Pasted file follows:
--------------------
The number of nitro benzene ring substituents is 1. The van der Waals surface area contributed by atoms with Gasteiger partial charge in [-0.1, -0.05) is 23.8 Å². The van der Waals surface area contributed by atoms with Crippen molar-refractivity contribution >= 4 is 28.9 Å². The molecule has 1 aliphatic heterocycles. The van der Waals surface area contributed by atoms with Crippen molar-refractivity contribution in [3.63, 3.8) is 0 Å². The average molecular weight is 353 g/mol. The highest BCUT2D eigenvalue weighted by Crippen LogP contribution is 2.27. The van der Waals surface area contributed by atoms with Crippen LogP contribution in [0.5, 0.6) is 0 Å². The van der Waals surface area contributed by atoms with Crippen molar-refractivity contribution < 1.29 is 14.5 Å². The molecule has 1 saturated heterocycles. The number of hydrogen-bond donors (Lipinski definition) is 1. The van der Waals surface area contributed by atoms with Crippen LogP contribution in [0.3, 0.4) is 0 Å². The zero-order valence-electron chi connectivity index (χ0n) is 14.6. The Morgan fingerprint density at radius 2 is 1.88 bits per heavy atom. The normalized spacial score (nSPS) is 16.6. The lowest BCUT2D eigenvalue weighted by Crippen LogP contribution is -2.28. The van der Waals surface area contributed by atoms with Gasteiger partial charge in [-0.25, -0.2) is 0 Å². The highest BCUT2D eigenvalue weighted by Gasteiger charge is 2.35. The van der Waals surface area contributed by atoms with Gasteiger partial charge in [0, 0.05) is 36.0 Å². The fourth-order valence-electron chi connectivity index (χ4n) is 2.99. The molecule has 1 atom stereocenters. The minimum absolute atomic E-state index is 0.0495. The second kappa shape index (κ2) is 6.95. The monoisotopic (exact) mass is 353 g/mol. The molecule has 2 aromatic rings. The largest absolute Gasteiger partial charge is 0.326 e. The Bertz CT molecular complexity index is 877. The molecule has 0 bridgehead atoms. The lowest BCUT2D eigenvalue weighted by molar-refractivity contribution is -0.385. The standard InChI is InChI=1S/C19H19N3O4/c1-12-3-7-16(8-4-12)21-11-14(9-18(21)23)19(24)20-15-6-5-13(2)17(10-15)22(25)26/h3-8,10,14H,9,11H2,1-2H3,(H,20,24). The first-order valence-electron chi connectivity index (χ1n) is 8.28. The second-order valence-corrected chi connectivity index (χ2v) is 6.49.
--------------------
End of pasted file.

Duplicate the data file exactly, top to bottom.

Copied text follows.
The number of nitro benzene ring substituents is 1. The van der Waals surface area contributed by atoms with Gasteiger partial charge in [-0.1, -0.05) is 23.8 Å². The van der Waals surface area contributed by atoms with Crippen molar-refractivity contribution >= 4 is 28.9 Å². The molecule has 1 aliphatic heterocycles. The van der Waals surface area contributed by atoms with Crippen molar-refractivity contribution in [3.63, 3.8) is 0 Å². The average molecular weight is 353 g/mol. The highest BCUT2D eigenvalue weighted by Crippen LogP contribution is 2.27. The van der Waals surface area contributed by atoms with Crippen LogP contribution in [0.5, 0.6) is 0 Å². The van der Waals surface area contributed by atoms with Crippen molar-refractivity contribution < 1.29 is 14.5 Å². The molecule has 1 saturated heterocycles. The number of hydrogen-bond donors (Lipinski definition) is 1. The van der Waals surface area contributed by atoms with Crippen LogP contribution in [0.3, 0.4) is 0 Å². The zero-order valence-electron chi connectivity index (χ0n) is 14.6. The Morgan fingerprint density at radius 2 is 1.88 bits per heavy atom. The normalized spacial score (nSPS) is 16.6. The lowest BCUT2D eigenvalue weighted by Crippen LogP contribution is -2.28. The van der Waals surface area contributed by atoms with Gasteiger partial charge in [-0.25, -0.2) is 0 Å². The highest BCUT2D eigenvalue weighted by Gasteiger charge is 2.35. The van der Waals surface area contributed by atoms with Gasteiger partial charge in [0, 0.05) is 36.0 Å². The fourth-order valence-electron chi connectivity index (χ4n) is 2.99. The molecule has 1 atom stereocenters. The minimum absolute atomic E-state index is 0.0495. The second kappa shape index (κ2) is 6.95. The monoisotopic (exact) mass is 353 g/mol. The molecule has 2 aromatic rings. The largest absolute Gasteiger partial charge is 0.326 e. The Bertz CT molecular complexity index is 877. The molecule has 0 bridgehead atoms. The lowest BCUT2D eigenvalue weighted by molar-refractivity contribution is -0.385. The standard InChI is InChI=1S/C19H19N3O4/c1-12-3-7-16(8-4-12)21-11-14(9-18(21)23)19(24)20-15-6-5-13(2)17(10-15)22(25)26/h3-8,10,14H,9,11H2,1-2H3,(H,20,24). The first-order valence-electron chi connectivity index (χ1n) is 8.28. The second-order valence-corrected chi connectivity index (χ2v) is 6.49.